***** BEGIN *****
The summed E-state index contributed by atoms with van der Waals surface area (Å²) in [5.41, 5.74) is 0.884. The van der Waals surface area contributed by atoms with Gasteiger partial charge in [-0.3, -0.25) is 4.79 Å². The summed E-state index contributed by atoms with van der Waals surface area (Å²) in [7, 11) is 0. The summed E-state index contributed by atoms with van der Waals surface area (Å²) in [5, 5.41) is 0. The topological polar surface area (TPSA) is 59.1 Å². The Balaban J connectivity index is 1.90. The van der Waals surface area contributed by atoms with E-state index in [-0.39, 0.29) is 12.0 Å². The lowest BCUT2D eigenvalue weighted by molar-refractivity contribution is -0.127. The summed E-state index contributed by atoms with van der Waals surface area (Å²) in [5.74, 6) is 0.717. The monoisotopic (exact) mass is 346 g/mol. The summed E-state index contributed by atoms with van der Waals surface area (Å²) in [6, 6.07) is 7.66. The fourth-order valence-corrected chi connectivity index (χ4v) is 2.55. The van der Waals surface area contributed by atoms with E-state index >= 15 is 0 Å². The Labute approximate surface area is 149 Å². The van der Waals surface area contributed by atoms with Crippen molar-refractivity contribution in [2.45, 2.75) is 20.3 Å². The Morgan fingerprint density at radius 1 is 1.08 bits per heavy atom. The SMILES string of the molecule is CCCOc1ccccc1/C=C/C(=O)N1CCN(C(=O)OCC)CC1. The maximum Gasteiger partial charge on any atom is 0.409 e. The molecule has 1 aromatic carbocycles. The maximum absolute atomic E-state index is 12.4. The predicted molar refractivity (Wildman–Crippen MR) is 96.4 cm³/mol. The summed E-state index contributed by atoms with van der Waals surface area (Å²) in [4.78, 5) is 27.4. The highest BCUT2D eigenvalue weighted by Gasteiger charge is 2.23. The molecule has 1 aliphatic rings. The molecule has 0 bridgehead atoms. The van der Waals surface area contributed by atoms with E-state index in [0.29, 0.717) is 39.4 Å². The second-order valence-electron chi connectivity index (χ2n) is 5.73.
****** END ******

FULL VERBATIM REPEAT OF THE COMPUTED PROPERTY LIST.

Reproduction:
The summed E-state index contributed by atoms with van der Waals surface area (Å²) in [5.41, 5.74) is 0.884. The van der Waals surface area contributed by atoms with Gasteiger partial charge in [-0.3, -0.25) is 4.79 Å². The summed E-state index contributed by atoms with van der Waals surface area (Å²) in [7, 11) is 0. The summed E-state index contributed by atoms with van der Waals surface area (Å²) in [5, 5.41) is 0. The topological polar surface area (TPSA) is 59.1 Å². The Balaban J connectivity index is 1.90. The van der Waals surface area contributed by atoms with E-state index in [-0.39, 0.29) is 12.0 Å². The lowest BCUT2D eigenvalue weighted by molar-refractivity contribution is -0.127. The summed E-state index contributed by atoms with van der Waals surface area (Å²) in [5.74, 6) is 0.717. The monoisotopic (exact) mass is 346 g/mol. The summed E-state index contributed by atoms with van der Waals surface area (Å²) in [6, 6.07) is 7.66. The fourth-order valence-corrected chi connectivity index (χ4v) is 2.55. The van der Waals surface area contributed by atoms with E-state index >= 15 is 0 Å². The Labute approximate surface area is 149 Å². The van der Waals surface area contributed by atoms with Crippen molar-refractivity contribution in [2.45, 2.75) is 20.3 Å². The Morgan fingerprint density at radius 1 is 1.08 bits per heavy atom. The SMILES string of the molecule is CCCOc1ccccc1/C=C/C(=O)N1CCN(C(=O)OCC)CC1. The maximum Gasteiger partial charge on any atom is 0.409 e. The molecule has 1 aromatic carbocycles. The maximum absolute atomic E-state index is 12.4. The predicted molar refractivity (Wildman–Crippen MR) is 96.4 cm³/mol. The summed E-state index contributed by atoms with van der Waals surface area (Å²) in [4.78, 5) is 27.4. The highest BCUT2D eigenvalue weighted by Gasteiger charge is 2.23. The molecule has 1 aliphatic rings. The molecule has 0 bridgehead atoms. The van der Waals surface area contributed by atoms with E-state index in [0.29, 0.717) is 39.4 Å². The second-order valence-electron chi connectivity index (χ2n) is 5.73.